Some of Europe’s leading companies have exploited weak US labor laws to adopt aggressive anti-union practices even while proclaiming their respect for workers’ rights in their home markets, says a report by a campaign group released on Thursday.
The study by Human Rights Watch accuses, among others, Germany’s Deutsche Telekom’s T-Mobile USA and Deutsche Post DHL, plus retailer Tesco and security group G4S , both UK-based, of failing to live up to their principles in the US – allegations they deny.
“These companies proudly state their commitment to international labor standards but in practice they have taken steps to create a culture of fear about organizing in the US,” said Lance Compa, author of the report and a labor law professor at Cornell University.
Mr Compa said his inquiry showed the companies had used a range of methods, legal in the US but unusual in Europe, to discourage workers from forming unions, violating a key international standard of non-interference in union organizing.
Tactics included changing workers’ job classifications to deprive them of organizing rights, threatening to replace workers who wanted to strike and calling in the police in an attempt to intimidate workers who wanted to pick up union literature from union representatives in public areas.
In one case the report alleges T-Mobile, part of Deutsche Telekom, derailed a trade union effort in 2006 to organize a call center in Allentown, Pennsylvania in part by summoning workers to compulsory meetings that attacked unions.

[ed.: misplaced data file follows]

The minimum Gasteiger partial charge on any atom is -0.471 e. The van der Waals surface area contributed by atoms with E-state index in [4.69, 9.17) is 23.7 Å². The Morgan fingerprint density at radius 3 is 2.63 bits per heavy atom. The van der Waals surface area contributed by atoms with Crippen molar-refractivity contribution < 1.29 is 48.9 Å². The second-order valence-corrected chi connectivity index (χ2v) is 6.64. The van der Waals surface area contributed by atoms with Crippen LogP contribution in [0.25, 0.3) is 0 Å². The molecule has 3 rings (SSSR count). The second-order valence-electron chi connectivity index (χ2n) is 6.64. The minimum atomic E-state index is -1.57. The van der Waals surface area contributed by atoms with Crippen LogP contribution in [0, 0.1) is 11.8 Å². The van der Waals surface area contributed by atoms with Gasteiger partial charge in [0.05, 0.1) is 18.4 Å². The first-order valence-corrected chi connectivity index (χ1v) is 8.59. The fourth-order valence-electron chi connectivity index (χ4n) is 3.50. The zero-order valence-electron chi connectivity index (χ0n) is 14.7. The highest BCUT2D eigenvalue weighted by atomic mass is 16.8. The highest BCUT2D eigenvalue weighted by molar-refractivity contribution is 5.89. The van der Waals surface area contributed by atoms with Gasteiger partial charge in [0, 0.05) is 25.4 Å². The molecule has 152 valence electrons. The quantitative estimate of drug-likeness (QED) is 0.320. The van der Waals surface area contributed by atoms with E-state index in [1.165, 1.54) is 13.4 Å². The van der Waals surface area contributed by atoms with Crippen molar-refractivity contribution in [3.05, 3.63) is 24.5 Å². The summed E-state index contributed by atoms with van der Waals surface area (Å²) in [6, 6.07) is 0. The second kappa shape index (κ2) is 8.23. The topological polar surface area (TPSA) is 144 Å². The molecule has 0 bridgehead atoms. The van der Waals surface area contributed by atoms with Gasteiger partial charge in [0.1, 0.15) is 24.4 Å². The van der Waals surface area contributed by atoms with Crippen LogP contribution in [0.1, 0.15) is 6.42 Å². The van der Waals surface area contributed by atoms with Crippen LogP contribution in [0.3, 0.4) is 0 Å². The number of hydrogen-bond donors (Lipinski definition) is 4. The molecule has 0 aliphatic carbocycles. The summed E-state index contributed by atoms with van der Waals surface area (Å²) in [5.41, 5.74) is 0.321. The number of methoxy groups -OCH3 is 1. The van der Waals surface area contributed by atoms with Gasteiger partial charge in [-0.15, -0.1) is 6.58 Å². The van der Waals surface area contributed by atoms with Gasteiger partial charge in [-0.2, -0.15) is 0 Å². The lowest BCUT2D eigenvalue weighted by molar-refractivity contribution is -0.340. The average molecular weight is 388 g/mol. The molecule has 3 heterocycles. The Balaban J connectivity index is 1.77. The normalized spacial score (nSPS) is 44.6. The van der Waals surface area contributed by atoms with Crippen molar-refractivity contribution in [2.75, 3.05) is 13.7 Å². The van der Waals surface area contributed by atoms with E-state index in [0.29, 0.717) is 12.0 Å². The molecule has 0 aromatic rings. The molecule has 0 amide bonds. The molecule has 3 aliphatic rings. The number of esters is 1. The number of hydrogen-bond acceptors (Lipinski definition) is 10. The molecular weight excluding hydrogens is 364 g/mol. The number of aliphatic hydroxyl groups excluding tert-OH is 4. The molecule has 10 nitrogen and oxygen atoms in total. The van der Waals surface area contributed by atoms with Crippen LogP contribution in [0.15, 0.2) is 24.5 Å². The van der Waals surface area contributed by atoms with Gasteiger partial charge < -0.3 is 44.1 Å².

Deutsche Telekom said “our actions are absolutely correct and above board. As a company, we respect all rules and laws, even in the US. It’s baffling that we are being named in this context and firmly reject all the allegations.”
While many of incidents documented were specific rather than systemic in nature, the report noted that “shortcomings in US labor law create enormous temptation” for companies to fall short of their stated goals of respecting labor rights. Campaigners have long decried the discrepancy between the labor protections available in the US and Europe.
In a few cases HRW said that certain European companies had also engaged “in threats and forms of intimidation and coercion that violated US labor law”.
Earlier this year, the report said, an administrative law judge found that Tesco had violated US labor law by attempting to prevent workers at some stores of its Fresh & Easy subsidiary from talking at work about unions. Tesco said the “allegations are completely untrue. Our staff are free to join trade unions. In the case of the US... this report is a further example of misleading allegations being used to misrepresent our position”.
G4S said that incidents on the company in the report were historic and it had improved its relations with unions. Deutsche Post DHL said that it was appealing against the specific findings by US authorities and broadly had good relations with its unions.